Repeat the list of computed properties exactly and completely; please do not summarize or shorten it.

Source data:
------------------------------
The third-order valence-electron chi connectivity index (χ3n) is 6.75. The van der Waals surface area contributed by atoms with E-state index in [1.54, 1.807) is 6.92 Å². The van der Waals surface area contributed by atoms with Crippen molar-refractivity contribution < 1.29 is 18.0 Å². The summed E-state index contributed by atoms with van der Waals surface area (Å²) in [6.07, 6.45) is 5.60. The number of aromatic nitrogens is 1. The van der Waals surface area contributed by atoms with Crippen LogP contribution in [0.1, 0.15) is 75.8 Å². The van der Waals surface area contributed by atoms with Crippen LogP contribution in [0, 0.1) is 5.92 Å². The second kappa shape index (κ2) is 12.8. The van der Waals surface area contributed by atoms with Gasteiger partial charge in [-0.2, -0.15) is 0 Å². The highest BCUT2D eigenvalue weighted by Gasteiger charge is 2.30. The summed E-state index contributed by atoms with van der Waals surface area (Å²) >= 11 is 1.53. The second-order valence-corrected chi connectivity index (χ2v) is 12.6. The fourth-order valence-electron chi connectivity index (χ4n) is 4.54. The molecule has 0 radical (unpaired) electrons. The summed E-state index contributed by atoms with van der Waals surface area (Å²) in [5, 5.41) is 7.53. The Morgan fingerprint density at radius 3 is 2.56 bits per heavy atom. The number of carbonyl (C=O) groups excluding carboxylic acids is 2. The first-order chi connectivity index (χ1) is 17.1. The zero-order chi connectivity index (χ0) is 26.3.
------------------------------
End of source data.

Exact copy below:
The third-order valence-electron chi connectivity index (χ3n) is 6.75. The van der Waals surface area contributed by atoms with E-state index in [1.54, 1.807) is 6.92 Å². The van der Waals surface area contributed by atoms with Crippen molar-refractivity contribution < 1.29 is 18.0 Å². The summed E-state index contributed by atoms with van der Waals surface area (Å²) in [6.07, 6.45) is 5.60. The number of aromatic nitrogens is 1. The van der Waals surface area contributed by atoms with Crippen LogP contribution in [0.1, 0.15) is 75.8 Å². The van der Waals surface area contributed by atoms with Crippen LogP contribution in [0, 0.1) is 5.92 Å². The second kappa shape index (κ2) is 12.8. The van der Waals surface area contributed by atoms with Gasteiger partial charge in [-0.2, -0.15) is 0 Å². The highest BCUT2D eigenvalue weighted by Gasteiger charge is 2.30. The summed E-state index contributed by atoms with van der Waals surface area (Å²) >= 11 is 1.53. The second-order valence-corrected chi connectivity index (χ2v) is 12.6. The fourth-order valence-electron chi connectivity index (χ4n) is 4.54. The molecule has 0 radical (unpaired) electrons. The summed E-state index contributed by atoms with van der Waals surface area (Å²) in [5, 5.41) is 7.53. The Morgan fingerprint density at radius 3 is 2.56 bits per heavy atom. The number of carbonyl (C=O) groups excluding carboxylic acids is 2. The first-order chi connectivity index (χ1) is 17.1. The zero-order chi connectivity index (χ0) is 26.3.